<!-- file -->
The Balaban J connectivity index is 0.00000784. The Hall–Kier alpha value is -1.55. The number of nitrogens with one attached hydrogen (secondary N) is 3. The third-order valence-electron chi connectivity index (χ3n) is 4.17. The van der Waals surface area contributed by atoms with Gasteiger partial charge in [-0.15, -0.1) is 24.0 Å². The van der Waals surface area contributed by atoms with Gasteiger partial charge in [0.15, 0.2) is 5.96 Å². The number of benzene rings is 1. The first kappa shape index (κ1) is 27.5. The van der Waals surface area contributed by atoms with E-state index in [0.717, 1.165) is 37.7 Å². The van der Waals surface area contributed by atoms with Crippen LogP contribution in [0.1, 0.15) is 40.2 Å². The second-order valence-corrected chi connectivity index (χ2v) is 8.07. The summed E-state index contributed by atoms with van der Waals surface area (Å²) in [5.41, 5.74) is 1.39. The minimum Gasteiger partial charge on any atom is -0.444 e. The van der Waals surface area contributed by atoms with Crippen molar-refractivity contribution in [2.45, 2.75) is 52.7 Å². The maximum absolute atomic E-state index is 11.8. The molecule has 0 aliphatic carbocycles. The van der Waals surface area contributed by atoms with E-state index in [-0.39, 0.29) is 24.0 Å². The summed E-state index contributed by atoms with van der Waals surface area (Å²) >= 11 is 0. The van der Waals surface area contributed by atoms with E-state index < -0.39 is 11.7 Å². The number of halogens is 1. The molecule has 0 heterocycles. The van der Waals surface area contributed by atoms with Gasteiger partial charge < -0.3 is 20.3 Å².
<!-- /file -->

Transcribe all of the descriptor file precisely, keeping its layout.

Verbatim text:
The Balaban J connectivity index is 0.00000784. The Hall–Kier alpha value is -1.55. The number of nitrogens with one attached hydrogen (secondary N) is 3. The third-order valence-electron chi connectivity index (χ3n) is 4.17. The van der Waals surface area contributed by atoms with Gasteiger partial charge in [-0.15, -0.1) is 24.0 Å². The van der Waals surface area contributed by atoms with Gasteiger partial charge in [0.15, 0.2) is 5.96 Å². The number of benzene rings is 1. The first kappa shape index (κ1) is 27.5. The van der Waals surface area contributed by atoms with E-state index in [0.717, 1.165) is 37.7 Å². The van der Waals surface area contributed by atoms with Crippen LogP contribution in [0.1, 0.15) is 40.2 Å². The second-order valence-corrected chi connectivity index (χ2v) is 8.07. The summed E-state index contributed by atoms with van der Waals surface area (Å²) in [5.41, 5.74) is 1.39. The minimum Gasteiger partial charge on any atom is -0.444 e. The van der Waals surface area contributed by atoms with Crippen molar-refractivity contribution in [2.45, 2.75) is 52.7 Å². The maximum absolute atomic E-state index is 11.8. The molecule has 0 aliphatic carbocycles. The van der Waals surface area contributed by atoms with E-state index in [-0.39, 0.29) is 24.0 Å². The summed E-state index contributed by atoms with van der Waals surface area (Å²) >= 11 is 0. The van der Waals surface area contributed by atoms with E-state index < -0.39 is 11.7 Å². The number of halogens is 1. The molecule has 0 heterocycles. The van der Waals surface area contributed by atoms with Gasteiger partial charge < -0.3 is 20.3 Å².